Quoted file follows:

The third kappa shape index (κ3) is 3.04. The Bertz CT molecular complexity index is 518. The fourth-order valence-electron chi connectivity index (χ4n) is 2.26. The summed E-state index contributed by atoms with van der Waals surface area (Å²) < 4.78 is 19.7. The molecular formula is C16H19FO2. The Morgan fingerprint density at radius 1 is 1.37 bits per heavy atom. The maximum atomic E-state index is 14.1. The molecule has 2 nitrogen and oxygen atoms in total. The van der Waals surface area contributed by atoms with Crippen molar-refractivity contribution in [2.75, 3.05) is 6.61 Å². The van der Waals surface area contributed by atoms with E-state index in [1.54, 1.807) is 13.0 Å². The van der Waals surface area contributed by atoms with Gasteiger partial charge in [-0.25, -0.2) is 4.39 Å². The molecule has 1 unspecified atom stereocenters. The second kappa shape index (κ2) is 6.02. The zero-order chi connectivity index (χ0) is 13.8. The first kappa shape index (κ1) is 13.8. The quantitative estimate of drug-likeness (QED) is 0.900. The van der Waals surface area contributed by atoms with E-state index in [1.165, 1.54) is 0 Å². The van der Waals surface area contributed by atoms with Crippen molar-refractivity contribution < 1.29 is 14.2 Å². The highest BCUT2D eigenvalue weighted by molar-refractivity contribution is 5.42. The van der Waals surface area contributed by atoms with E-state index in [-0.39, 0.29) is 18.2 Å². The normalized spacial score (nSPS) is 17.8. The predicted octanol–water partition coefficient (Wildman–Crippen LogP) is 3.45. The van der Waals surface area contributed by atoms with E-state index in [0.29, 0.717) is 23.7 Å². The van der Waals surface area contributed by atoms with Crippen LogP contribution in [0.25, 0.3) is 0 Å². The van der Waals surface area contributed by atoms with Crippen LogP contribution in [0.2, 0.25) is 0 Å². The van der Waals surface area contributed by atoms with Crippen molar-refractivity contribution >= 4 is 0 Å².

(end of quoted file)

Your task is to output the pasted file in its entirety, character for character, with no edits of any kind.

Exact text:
The third kappa shape index (κ3) is 3.04. The Bertz CT molecular complexity index is 518. The fourth-order valence-electron chi connectivity index (χ4n) is 2.26. The summed E-state index contributed by atoms with van der Waals surface area (Å²) < 4.78 is 19.7. The molecular formula is C16H19FO2. The Morgan fingerprint density at radius 1 is 1.37 bits per heavy atom. The maximum atomic E-state index is 14.1. The molecule has 2 nitrogen and oxygen atoms in total. The van der Waals surface area contributed by atoms with Crippen molar-refractivity contribution in [2.75, 3.05) is 6.61 Å². The van der Waals surface area contributed by atoms with E-state index in [1.54, 1.807) is 13.0 Å². The van der Waals surface area contributed by atoms with Gasteiger partial charge in [-0.25, -0.2) is 4.39 Å². The molecule has 1 unspecified atom stereocenters. The second kappa shape index (κ2) is 6.02. The zero-order chi connectivity index (χ0) is 13.8. The first kappa shape index (κ1) is 13.8. The quantitative estimate of drug-likeness (QED) is 0.900. The van der Waals surface area contributed by atoms with E-state index in [1.165, 1.54) is 0 Å². The van der Waals surface area contributed by atoms with Crippen molar-refractivity contribution < 1.29 is 14.2 Å². The highest BCUT2D eigenvalue weighted by molar-refractivity contribution is 5.42. The van der Waals surface area contributed by atoms with E-state index in [-0.39, 0.29) is 18.2 Å². The normalized spacial score (nSPS) is 17.8. The predicted octanol–water partition coefficient (Wildman–Crippen LogP) is 3.45. The van der Waals surface area contributed by atoms with E-state index in [0.29, 0.717) is 23.7 Å². The van der Waals surface area contributed by atoms with Crippen LogP contribution in [0.25, 0.3) is 0 Å². The van der Waals surface area contributed by atoms with Crippen LogP contribution in [0.2, 0.25) is 0 Å². The van der Waals surface area contributed by atoms with Crippen molar-refractivity contribution >= 4 is 0 Å².